Sublinear-Time Algorithms

Lecturer: Krzysztof Onak (IBM T.J.Watson Research Center, USA).

About the lecturer | Course Summary | Assignment

About the lecturer: Krzysztof Onak is a computer scientist who works at the IBM T.J. Watson Research Center. He is mostly interested in computation with limited resources, including sublinear-time algorithms, property testing, and streaming algorithms. He received his Master's degree from the University of Warsaw and his PhD degree from the Massachusetts Institute of Technology. Before joining IBM, he was a Simons Postdoctoral Fellow at Carnegie Mellon University.

Krzysztof has a soft spot for the University of Warsaw. He looks forward to visiting it again. While he was a student here, he represented it in programming competitions and won the ACM International Collegiate Programming Contest.

Course summary: Given the sizes of modern data sets, it is natural to ask if we can design very efficient algorithms that operate under significantly limited computational resources. Sublinear-time algorithms attempt a seemingly impossible challenge: to solve a problem in time sublinear in the input size. In particular, they do not have enough time even to read the entire input.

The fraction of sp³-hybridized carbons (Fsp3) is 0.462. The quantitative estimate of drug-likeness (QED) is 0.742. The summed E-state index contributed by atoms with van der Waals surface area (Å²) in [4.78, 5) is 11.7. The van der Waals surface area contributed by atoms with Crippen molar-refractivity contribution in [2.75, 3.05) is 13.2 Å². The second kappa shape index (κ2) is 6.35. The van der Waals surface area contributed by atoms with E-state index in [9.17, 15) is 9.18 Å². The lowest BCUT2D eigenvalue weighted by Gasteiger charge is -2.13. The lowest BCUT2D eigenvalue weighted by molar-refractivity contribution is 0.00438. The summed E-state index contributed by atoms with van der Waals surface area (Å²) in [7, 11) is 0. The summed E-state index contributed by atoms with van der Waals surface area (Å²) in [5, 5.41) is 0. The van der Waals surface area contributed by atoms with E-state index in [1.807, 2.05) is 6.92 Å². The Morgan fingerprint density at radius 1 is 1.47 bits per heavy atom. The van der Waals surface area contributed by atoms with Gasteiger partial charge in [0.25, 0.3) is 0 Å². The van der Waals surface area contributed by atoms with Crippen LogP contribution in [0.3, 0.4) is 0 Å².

I will present many examples of such algorithms, which provide a meaningful approximate answer by employing random sampling and exploiting the structure of the problem. I will also discuss limitations of these methods, mention related models, and state a number of compelling open questions.

Topics that will be covered include:

  1. montonicity testing (i.e., checking whether a sequence is approximately sorted);
  2. approximating graph parameters (average degree, minimum spanning tree cost, vertex cover and maximum matching size, etc.);
  3. distribution testing (sample question: is an unknown distribution uniform?).

Assignment: You can find the problem set here. Please send the solutions to the address provided on the problem sheet by Wednesday, June 3.